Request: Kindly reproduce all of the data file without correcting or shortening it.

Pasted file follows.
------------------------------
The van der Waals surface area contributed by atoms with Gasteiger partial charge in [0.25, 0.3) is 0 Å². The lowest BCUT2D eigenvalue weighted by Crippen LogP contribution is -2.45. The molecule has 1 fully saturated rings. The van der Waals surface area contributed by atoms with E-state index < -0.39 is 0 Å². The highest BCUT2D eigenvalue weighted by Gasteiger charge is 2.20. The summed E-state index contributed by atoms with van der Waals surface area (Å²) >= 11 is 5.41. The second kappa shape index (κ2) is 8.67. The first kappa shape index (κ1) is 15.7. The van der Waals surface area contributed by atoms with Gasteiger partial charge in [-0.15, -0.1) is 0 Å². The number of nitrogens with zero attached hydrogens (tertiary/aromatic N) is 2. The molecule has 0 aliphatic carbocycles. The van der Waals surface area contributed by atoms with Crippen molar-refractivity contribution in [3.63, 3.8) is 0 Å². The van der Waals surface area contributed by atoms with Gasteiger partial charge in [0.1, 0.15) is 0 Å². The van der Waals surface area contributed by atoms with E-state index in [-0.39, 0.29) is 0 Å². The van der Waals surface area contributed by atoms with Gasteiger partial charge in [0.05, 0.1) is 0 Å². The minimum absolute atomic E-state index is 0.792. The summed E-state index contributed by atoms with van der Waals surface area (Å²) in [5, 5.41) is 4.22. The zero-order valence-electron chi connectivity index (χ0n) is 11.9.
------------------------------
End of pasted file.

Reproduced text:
The van der Waals surface area contributed by atoms with Gasteiger partial charge in [0.25, 0.3) is 0 Å². The lowest BCUT2D eigenvalue weighted by Crippen LogP contribution is -2.45. The molecule has 1 fully saturated rings. The van der Waals surface area contributed by atoms with E-state index < -0.39 is 0 Å². The highest BCUT2D eigenvalue weighted by Gasteiger charge is 2.20. The summed E-state index contributed by atoms with van der Waals surface area (Å²) >= 11 is 5.41. The second kappa shape index (κ2) is 8.67. The first kappa shape index (κ1) is 15.7. The van der Waals surface area contributed by atoms with Gasteiger partial charge in [-0.15, -0.1) is 0 Å². The number of nitrogens with zero attached hydrogens (tertiary/aromatic N) is 2. The molecule has 0 aliphatic carbocycles. The van der Waals surface area contributed by atoms with Crippen molar-refractivity contribution in [3.63, 3.8) is 0 Å². The van der Waals surface area contributed by atoms with Gasteiger partial charge in [0.1, 0.15) is 0 Å². The van der Waals surface area contributed by atoms with E-state index in [-0.39, 0.29) is 0 Å². The van der Waals surface area contributed by atoms with Gasteiger partial charge in [0.05, 0.1) is 0 Å². The minimum absolute atomic E-state index is 0.792. The summed E-state index contributed by atoms with van der Waals surface area (Å²) in [5, 5.41) is 4.22. The zero-order valence-electron chi connectivity index (χ0n) is 11.9.